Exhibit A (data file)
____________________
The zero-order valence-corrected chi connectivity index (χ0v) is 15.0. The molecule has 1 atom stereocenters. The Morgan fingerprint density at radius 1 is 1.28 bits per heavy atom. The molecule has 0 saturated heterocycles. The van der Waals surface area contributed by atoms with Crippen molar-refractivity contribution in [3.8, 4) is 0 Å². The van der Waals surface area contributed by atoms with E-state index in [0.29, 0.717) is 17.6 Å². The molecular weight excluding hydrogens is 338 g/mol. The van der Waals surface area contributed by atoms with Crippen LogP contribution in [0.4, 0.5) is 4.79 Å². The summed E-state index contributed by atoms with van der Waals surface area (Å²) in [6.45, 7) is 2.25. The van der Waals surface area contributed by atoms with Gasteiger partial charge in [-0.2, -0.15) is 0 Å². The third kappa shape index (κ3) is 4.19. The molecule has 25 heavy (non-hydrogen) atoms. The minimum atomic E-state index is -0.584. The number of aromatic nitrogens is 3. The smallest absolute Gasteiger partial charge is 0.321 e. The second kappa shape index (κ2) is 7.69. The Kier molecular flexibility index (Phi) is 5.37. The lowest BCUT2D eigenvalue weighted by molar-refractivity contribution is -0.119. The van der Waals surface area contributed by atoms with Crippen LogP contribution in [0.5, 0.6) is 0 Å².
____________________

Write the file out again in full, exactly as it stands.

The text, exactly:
The zero-order valence-corrected chi connectivity index (χ0v) is 15.0. The molecule has 1 atom stereocenters. The Morgan fingerprint density at radius 1 is 1.28 bits per heavy atom. The molecule has 0 saturated heterocycles. The van der Waals surface area contributed by atoms with Crippen molar-refractivity contribution in [3.8, 4) is 0 Å². The van der Waals surface area contributed by atoms with E-state index in [0.29, 0.717) is 17.6 Å². The molecular weight excluding hydrogens is 338 g/mol. The van der Waals surface area contributed by atoms with Crippen LogP contribution in [0.4, 0.5) is 4.79 Å². The summed E-state index contributed by atoms with van der Waals surface area (Å²) in [6.45, 7) is 2.25. The van der Waals surface area contributed by atoms with Gasteiger partial charge in [-0.2, -0.15) is 0 Å². The third kappa shape index (κ3) is 4.19. The molecule has 25 heavy (non-hydrogen) atoms. The minimum atomic E-state index is -0.584. The number of aromatic nitrogens is 3. The smallest absolute Gasteiger partial charge is 0.321 e. The second kappa shape index (κ2) is 7.69. The Kier molecular flexibility index (Phi) is 5.37. The lowest BCUT2D eigenvalue weighted by molar-refractivity contribution is -0.119. The van der Waals surface area contributed by atoms with Crippen LogP contribution in [0.5, 0.6) is 0 Å².